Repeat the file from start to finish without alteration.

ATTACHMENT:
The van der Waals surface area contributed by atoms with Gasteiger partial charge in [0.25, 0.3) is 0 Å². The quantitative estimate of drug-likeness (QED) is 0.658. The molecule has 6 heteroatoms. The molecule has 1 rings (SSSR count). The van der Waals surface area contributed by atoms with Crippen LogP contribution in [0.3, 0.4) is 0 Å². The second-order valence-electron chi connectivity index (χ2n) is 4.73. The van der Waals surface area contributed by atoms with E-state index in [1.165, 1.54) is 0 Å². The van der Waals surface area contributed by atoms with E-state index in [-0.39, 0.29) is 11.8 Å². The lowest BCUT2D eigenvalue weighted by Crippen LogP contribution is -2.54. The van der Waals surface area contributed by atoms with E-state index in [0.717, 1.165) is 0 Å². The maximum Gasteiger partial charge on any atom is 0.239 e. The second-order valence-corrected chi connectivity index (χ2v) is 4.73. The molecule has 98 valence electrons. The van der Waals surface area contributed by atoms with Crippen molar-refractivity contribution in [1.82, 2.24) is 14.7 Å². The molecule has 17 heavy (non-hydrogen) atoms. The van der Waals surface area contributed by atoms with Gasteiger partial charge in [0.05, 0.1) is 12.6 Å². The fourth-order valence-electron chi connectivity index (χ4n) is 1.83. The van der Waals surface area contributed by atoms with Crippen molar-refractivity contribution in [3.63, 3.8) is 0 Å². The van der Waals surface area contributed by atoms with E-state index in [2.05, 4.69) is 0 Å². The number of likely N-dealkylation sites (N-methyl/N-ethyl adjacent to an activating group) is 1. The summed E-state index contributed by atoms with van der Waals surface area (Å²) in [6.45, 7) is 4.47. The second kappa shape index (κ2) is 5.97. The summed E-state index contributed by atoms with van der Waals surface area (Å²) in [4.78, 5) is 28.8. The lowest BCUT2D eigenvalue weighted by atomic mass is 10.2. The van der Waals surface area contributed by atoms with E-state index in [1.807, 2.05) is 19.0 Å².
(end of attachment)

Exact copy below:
The van der Waals surface area contributed by atoms with Gasteiger partial charge in [0.25, 0.3) is 0 Å². The quantitative estimate of drug-likeness (QED) is 0.658. The molecule has 6 heteroatoms. The molecule has 1 rings (SSSR count). The van der Waals surface area contributed by atoms with Crippen LogP contribution in [0.3, 0.4) is 0 Å². The second-order valence-electron chi connectivity index (χ2n) is 4.73. The van der Waals surface area contributed by atoms with E-state index in [1.165, 1.54) is 0 Å². The van der Waals surface area contributed by atoms with E-state index in [-0.39, 0.29) is 11.8 Å². The lowest BCUT2D eigenvalue weighted by Crippen LogP contribution is -2.54. The van der Waals surface area contributed by atoms with E-state index in [0.717, 1.165) is 0 Å². The maximum Gasteiger partial charge on any atom is 0.239 e. The second-order valence-corrected chi connectivity index (χ2v) is 4.73. The molecule has 98 valence electrons. The van der Waals surface area contributed by atoms with Crippen molar-refractivity contribution in [1.82, 2.24) is 14.7 Å². The molecule has 17 heavy (non-hydrogen) atoms. The van der Waals surface area contributed by atoms with Gasteiger partial charge in [0.05, 0.1) is 12.6 Å². The fourth-order valence-electron chi connectivity index (χ4n) is 1.83. The van der Waals surface area contributed by atoms with Crippen molar-refractivity contribution in [3.63, 3.8) is 0 Å². The van der Waals surface area contributed by atoms with E-state index in [2.05, 4.69) is 0 Å². The number of likely N-dealkylation sites (N-methyl/N-ethyl adjacent to an activating group) is 1. The summed E-state index contributed by atoms with van der Waals surface area (Å²) in [6.45, 7) is 4.47. The second kappa shape index (κ2) is 5.97. The summed E-state index contributed by atoms with van der Waals surface area (Å²) in [4.78, 5) is 28.8. The lowest BCUT2D eigenvalue weighted by atomic mass is 10.2. The van der Waals surface area contributed by atoms with E-state index in [1.807, 2.05) is 19.0 Å².